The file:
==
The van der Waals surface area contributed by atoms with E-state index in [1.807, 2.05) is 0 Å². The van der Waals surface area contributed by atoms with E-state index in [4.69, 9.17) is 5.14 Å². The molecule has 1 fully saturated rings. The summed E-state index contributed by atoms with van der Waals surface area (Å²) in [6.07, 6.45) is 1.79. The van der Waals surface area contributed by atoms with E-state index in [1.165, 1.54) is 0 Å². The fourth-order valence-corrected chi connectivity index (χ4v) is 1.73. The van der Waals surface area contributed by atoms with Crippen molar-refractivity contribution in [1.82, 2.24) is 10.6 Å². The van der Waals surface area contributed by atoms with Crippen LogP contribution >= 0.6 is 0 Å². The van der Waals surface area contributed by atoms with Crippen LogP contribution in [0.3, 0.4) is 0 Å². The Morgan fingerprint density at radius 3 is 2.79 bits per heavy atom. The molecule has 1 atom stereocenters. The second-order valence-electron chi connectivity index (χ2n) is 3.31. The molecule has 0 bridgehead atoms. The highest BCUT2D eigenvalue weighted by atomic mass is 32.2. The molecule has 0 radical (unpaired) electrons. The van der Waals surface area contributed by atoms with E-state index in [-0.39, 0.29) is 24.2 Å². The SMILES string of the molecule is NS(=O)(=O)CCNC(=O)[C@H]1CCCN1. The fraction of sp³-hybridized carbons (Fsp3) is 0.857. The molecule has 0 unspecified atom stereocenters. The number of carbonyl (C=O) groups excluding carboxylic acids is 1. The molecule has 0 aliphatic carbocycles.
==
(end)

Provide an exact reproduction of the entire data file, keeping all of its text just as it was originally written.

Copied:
The van der Waals surface area contributed by atoms with E-state index in [1.807, 2.05) is 0 Å². The van der Waals surface area contributed by atoms with E-state index in [4.69, 9.17) is 5.14 Å². The molecule has 1 fully saturated rings. The summed E-state index contributed by atoms with van der Waals surface area (Å²) in [6.07, 6.45) is 1.79. The van der Waals surface area contributed by atoms with E-state index in [1.165, 1.54) is 0 Å². The fourth-order valence-corrected chi connectivity index (χ4v) is 1.73. The van der Waals surface area contributed by atoms with Crippen molar-refractivity contribution in [1.82, 2.24) is 10.6 Å². The van der Waals surface area contributed by atoms with Crippen LogP contribution >= 0.6 is 0 Å². The van der Waals surface area contributed by atoms with Crippen LogP contribution in [0.3, 0.4) is 0 Å². The Morgan fingerprint density at radius 3 is 2.79 bits per heavy atom. The molecule has 1 atom stereocenters. The second-order valence-electron chi connectivity index (χ2n) is 3.31. The molecule has 0 bridgehead atoms. The highest BCUT2D eigenvalue weighted by atomic mass is 32.2. The molecule has 0 radical (unpaired) electrons. The van der Waals surface area contributed by atoms with E-state index in [-0.39, 0.29) is 24.2 Å². The SMILES string of the molecule is NS(=O)(=O)CCNC(=O)[C@H]1CCCN1. The fraction of sp³-hybridized carbons (Fsp3) is 0.857. The molecule has 0 unspecified atom stereocenters. The number of carbonyl (C=O) groups excluding carboxylic acids is 1. The molecule has 0 aliphatic carbocycles.